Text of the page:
Ofcom make some unlawful regulations in 2015, under which telecom companies have to pay higher fees. The regulations were quashed in 2017. Four telecom companies want restitutionary damages, being the difference between the sums paid under the 2015 regulations and the sums they would have paid under their predecessors, the 2011 regulations.
Big money washing around: the claim was for over £200m.
Ofcom says – no, you are only entitled to the difference between the 2015 payments and the hypothetical fees which we could lawfully have charged had we done our job properly in 2017.
Sounds quite simple, but the answer goes deep into the intersection between public and private law.
The claim, as I have said, was restitutionary.
Ofcom said that the law of restitution is rooted in the private law of obligations. The private law approach (as with any tort claim) is to apply a “but for” test – what would the telecoms have paid but for the unlawfulness? This involves the counterfactual: what lawful fees could Ofcom have imposed?
The telecoms, and the Court of Appeal, disagreed. Ofcom’s argument offended the principles of legality, and parity (the principle that those who pay voluntarily should not be worse off compared to those who refuse to pay and litigate).
Airport expansion has taken a long and winding road, not least at Heathrow. But the proponents of the 3rd runway at Heathrow would have been heartened by the Secretary of State’s decision in June 2018 to set out a policy which preferred Heathrow over Gatwick and which was designed to steer planning processes thereafter in support of the new runway.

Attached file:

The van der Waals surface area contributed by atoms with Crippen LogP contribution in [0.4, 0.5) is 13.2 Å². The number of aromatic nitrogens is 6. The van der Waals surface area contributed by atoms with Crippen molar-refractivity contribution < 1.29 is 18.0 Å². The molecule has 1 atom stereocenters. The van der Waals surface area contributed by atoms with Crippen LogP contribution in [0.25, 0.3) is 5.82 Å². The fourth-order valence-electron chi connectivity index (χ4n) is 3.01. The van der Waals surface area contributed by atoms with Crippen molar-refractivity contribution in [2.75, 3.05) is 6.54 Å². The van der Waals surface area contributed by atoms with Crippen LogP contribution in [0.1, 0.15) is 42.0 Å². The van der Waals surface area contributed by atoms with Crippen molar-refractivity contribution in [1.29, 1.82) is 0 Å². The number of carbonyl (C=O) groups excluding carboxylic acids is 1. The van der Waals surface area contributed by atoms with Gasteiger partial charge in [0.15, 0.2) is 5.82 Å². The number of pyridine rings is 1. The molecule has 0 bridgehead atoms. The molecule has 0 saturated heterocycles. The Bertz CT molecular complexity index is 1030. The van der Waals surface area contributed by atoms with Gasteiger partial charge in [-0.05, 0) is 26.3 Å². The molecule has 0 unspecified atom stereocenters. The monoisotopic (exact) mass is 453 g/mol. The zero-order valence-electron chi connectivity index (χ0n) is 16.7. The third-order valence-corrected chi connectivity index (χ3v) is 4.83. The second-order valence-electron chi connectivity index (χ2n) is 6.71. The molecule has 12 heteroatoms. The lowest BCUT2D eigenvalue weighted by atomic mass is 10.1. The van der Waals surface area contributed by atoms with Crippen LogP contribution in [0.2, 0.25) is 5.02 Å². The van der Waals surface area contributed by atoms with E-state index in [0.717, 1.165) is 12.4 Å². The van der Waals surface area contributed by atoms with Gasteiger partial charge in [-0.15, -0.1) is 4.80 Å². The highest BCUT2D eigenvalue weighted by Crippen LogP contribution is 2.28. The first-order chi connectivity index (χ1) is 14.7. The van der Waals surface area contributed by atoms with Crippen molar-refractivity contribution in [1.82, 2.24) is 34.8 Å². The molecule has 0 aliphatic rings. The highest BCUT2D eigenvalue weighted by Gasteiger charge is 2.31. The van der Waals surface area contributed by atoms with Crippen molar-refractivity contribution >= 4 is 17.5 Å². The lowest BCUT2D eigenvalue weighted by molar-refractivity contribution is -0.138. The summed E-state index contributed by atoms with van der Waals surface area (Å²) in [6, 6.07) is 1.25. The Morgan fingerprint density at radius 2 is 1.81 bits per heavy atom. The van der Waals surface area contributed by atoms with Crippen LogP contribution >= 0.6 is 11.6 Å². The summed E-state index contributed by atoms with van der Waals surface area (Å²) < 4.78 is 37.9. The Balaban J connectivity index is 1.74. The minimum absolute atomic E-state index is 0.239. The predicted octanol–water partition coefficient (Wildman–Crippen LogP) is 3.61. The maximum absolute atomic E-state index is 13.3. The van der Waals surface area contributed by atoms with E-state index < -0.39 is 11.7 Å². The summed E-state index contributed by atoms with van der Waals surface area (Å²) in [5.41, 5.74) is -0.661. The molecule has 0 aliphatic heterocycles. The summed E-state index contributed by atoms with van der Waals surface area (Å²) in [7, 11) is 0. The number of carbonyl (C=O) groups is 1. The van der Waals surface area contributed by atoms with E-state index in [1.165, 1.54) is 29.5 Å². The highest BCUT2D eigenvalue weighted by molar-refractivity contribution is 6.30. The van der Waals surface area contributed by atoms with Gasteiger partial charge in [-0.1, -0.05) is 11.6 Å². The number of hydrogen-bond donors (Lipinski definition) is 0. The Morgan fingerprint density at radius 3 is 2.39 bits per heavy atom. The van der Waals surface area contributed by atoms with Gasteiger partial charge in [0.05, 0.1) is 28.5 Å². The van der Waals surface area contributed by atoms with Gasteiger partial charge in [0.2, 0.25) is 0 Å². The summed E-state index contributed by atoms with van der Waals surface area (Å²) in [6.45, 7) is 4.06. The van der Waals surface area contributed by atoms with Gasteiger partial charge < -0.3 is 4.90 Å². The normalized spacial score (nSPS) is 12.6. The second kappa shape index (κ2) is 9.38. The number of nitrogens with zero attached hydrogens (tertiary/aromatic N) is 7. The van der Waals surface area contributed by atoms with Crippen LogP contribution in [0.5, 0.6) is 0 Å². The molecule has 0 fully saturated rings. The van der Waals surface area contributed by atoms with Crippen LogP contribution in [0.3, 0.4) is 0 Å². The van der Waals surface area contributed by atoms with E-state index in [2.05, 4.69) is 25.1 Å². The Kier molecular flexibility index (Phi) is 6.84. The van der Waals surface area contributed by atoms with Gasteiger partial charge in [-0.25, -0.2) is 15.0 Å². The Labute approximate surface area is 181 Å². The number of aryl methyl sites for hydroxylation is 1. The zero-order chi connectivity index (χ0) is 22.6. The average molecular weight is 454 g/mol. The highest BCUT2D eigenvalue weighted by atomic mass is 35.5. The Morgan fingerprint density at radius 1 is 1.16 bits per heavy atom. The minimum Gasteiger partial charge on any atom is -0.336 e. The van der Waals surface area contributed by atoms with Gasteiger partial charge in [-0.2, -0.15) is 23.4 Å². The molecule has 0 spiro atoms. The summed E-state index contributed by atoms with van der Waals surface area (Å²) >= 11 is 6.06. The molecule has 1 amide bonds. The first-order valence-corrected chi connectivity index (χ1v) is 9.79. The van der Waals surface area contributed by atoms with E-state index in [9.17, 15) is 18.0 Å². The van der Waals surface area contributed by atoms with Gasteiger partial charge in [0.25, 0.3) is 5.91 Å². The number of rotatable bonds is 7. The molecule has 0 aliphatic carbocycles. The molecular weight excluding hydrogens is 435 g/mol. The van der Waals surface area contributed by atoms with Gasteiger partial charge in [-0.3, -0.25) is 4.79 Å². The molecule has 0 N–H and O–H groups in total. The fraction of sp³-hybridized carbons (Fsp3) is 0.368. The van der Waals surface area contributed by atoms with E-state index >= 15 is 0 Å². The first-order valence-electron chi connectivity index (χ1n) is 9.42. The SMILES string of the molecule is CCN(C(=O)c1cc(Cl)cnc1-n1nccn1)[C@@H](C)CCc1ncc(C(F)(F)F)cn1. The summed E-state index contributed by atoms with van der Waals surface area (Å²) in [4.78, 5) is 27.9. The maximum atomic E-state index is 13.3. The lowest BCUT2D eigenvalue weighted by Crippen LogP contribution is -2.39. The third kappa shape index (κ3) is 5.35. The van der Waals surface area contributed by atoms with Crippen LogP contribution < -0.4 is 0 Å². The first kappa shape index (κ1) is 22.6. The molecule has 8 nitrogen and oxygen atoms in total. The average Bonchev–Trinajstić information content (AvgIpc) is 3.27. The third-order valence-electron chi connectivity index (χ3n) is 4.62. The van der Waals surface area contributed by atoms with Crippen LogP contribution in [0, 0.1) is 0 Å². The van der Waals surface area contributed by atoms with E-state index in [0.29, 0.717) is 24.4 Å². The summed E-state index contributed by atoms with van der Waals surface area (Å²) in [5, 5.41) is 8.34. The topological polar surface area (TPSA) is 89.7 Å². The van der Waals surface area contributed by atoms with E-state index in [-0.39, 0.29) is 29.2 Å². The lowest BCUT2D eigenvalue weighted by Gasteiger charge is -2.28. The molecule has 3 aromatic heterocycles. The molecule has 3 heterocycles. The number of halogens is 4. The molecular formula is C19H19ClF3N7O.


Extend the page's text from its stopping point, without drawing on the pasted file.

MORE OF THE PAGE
It is this decision which has just been declared unlawful by the Court of Appeal.
I am afraid this is where the planning jargon starts and the acronyms proliferate. The challenged decision was an Airports National Policy Statement (ANPS). Under planning legislation, an ANPS “sets the fundamental framework within which further decisions will be taken,” as the CA put it in . Those further decisions include the grant of permission for the particular project, done through the Development Consent Order (DCO) process. But you cannot challenge that fundamental framework later in the DCO process; you cannot say later, for instance, that expansion is not necessary at all, or there is a better alternative, say, Gatwick, if the ANPS has decided otherwise.
…..the graphic opening words of today’s decision by the Supreme Court in a defamation case. The next words are equally clear and arresting: ” What would those words convey to the “ordinary reasonable reader” of a Facebook Post?”
The context was a recently ended unhappy marriage between Mr Stocker (the Claimant) and Mrs Stocker (the Defendant), and a series of posts arising out of a Status Update by a Mrs Bligh (Mr Stocker’s new partner) in December 2015. Mrs Stocker and Mrs Bligh commented on each other’s posts for the next 2 hours 18 minutes. Mrs Stocker did not mince her words: “I hear you have been together 2 years? If so u might like to ask him who he was in bed with the last time he was arrested.”
This was quickly followed by “wouldn’t bring it up last time I accused him of cheating he spent a night in the cells, tried to strangle me..”. This was a reference to an incident which had happened some 12 years before.
Mr S did not take kindly to this attempt “to blacken [him] in the eyes of his current girlfriend and belittle her”: as the Court of Appeal put it.
He sued. He won before the judge, and before the Court of Appeal.
The draft Agreement – here – is a mere 585 pages. No harm in trying to read it, or the bits of it which are of particular interest, because in that respect you may be well ahead of some of the rather noisier politicians.